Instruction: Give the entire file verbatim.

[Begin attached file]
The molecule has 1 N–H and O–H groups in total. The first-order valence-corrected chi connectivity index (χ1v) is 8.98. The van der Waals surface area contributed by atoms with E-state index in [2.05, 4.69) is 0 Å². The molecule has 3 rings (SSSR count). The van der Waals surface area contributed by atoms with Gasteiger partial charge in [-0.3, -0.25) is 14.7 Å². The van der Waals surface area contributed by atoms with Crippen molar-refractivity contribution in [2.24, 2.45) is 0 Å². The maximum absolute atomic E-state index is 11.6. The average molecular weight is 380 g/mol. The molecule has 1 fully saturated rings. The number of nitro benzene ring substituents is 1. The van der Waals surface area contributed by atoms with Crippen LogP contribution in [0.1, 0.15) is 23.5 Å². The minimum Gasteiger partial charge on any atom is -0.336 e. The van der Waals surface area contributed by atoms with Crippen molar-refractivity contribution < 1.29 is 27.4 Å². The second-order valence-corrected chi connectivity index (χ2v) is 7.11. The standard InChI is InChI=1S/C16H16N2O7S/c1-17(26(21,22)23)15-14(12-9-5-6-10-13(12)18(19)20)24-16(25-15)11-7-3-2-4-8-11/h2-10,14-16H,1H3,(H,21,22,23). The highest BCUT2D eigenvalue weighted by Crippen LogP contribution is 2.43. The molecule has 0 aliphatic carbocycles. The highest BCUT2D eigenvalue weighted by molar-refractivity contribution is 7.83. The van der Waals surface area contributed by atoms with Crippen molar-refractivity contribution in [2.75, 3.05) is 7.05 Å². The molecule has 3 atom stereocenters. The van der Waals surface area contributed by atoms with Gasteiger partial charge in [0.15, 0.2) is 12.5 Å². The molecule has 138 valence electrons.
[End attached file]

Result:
The molecule has 1 N–H and O–H groups in total. The first-order valence-corrected chi connectivity index (χ1v) is 8.98. The van der Waals surface area contributed by atoms with E-state index in [2.05, 4.69) is 0 Å². The molecule has 3 rings (SSSR count). The van der Waals surface area contributed by atoms with Gasteiger partial charge in [-0.3, -0.25) is 14.7 Å². The van der Waals surface area contributed by atoms with Crippen molar-refractivity contribution in [2.24, 2.45) is 0 Å². The maximum absolute atomic E-state index is 11.6. The average molecular weight is 380 g/mol. The molecule has 1 fully saturated rings. The number of nitro benzene ring substituents is 1. The van der Waals surface area contributed by atoms with Crippen LogP contribution in [0.1, 0.15) is 23.5 Å². The minimum Gasteiger partial charge on any atom is -0.336 e. The van der Waals surface area contributed by atoms with Crippen molar-refractivity contribution < 1.29 is 27.4 Å². The second-order valence-corrected chi connectivity index (χ2v) is 7.11. The standard InChI is InChI=1S/C16H16N2O7S/c1-17(26(21,22)23)15-14(12-9-5-6-10-13(12)18(19)20)24-16(25-15)11-7-3-2-4-8-11/h2-10,14-16H,1H3,(H,21,22,23). The highest BCUT2D eigenvalue weighted by Crippen LogP contribution is 2.43. The molecule has 0 aliphatic carbocycles. The highest BCUT2D eigenvalue weighted by molar-refractivity contribution is 7.83. The van der Waals surface area contributed by atoms with Crippen molar-refractivity contribution in [2.75, 3.05) is 7.05 Å². The molecule has 3 atom stereocenters. The van der Waals surface area contributed by atoms with Gasteiger partial charge in [0.15, 0.2) is 12.5 Å². The molecule has 138 valence electrons.